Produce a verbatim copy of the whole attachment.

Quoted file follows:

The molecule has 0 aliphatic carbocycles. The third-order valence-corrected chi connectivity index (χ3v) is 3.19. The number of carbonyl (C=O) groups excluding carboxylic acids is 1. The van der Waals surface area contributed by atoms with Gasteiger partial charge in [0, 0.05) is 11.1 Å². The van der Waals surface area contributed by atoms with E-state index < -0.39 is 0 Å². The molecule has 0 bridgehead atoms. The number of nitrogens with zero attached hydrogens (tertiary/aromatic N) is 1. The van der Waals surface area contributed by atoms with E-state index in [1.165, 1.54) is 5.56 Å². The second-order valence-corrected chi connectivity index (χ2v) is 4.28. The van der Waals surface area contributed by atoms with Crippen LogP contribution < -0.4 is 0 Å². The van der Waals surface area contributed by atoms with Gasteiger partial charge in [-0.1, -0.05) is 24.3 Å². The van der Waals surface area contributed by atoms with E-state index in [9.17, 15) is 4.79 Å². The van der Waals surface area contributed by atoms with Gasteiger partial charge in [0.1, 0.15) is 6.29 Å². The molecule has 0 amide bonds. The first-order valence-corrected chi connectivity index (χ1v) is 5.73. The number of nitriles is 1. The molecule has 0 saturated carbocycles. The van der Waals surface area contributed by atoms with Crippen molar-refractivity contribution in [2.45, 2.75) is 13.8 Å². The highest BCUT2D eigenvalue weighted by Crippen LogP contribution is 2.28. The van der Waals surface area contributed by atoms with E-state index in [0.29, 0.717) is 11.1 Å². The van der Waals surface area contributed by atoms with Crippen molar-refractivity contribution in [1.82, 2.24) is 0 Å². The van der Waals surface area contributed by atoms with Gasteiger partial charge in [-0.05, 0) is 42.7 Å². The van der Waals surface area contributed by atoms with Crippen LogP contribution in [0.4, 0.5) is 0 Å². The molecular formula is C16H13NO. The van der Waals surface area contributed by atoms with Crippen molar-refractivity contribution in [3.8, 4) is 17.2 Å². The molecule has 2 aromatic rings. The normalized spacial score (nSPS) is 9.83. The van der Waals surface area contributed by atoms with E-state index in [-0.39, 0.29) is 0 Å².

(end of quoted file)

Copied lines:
The molecule has 0 aliphatic carbocycles. The third-order valence-corrected chi connectivity index (χ3v) is 3.19. The number of carbonyl (C=O) groups excluding carboxylic acids is 1. The van der Waals surface area contributed by atoms with Gasteiger partial charge in [0, 0.05) is 11.1 Å². The van der Waals surface area contributed by atoms with E-state index < -0.39 is 0 Å². The molecule has 0 bridgehead atoms. The number of nitrogens with zero attached hydrogens (tertiary/aromatic N) is 1. The van der Waals surface area contributed by atoms with E-state index in [1.165, 1.54) is 5.56 Å². The second-order valence-corrected chi connectivity index (χ2v) is 4.28. The van der Waals surface area contributed by atoms with Crippen LogP contribution < -0.4 is 0 Å². The van der Waals surface area contributed by atoms with Gasteiger partial charge in [-0.1, -0.05) is 24.3 Å². The van der Waals surface area contributed by atoms with E-state index in [9.17, 15) is 4.79 Å². The van der Waals surface area contributed by atoms with Gasteiger partial charge in [0.1, 0.15) is 6.29 Å². The molecule has 0 amide bonds. The first-order valence-corrected chi connectivity index (χ1v) is 5.73. The number of nitriles is 1. The molecule has 0 saturated carbocycles. The van der Waals surface area contributed by atoms with Crippen molar-refractivity contribution in [2.45, 2.75) is 13.8 Å². The highest BCUT2D eigenvalue weighted by Crippen LogP contribution is 2.28. The van der Waals surface area contributed by atoms with E-state index in [0.29, 0.717) is 11.1 Å². The van der Waals surface area contributed by atoms with Crippen molar-refractivity contribution in [1.82, 2.24) is 0 Å². The van der Waals surface area contributed by atoms with Gasteiger partial charge in [-0.05, 0) is 42.7 Å². The van der Waals surface area contributed by atoms with Crippen LogP contribution in [0.4, 0.5) is 0 Å². The molecular formula is C16H13NO. The van der Waals surface area contributed by atoms with Crippen molar-refractivity contribution in [3.8, 4) is 17.2 Å². The molecule has 2 aromatic rings. The normalized spacial score (nSPS) is 9.83. The van der Waals surface area contributed by atoms with E-state index in [-0.39, 0.29) is 0 Å².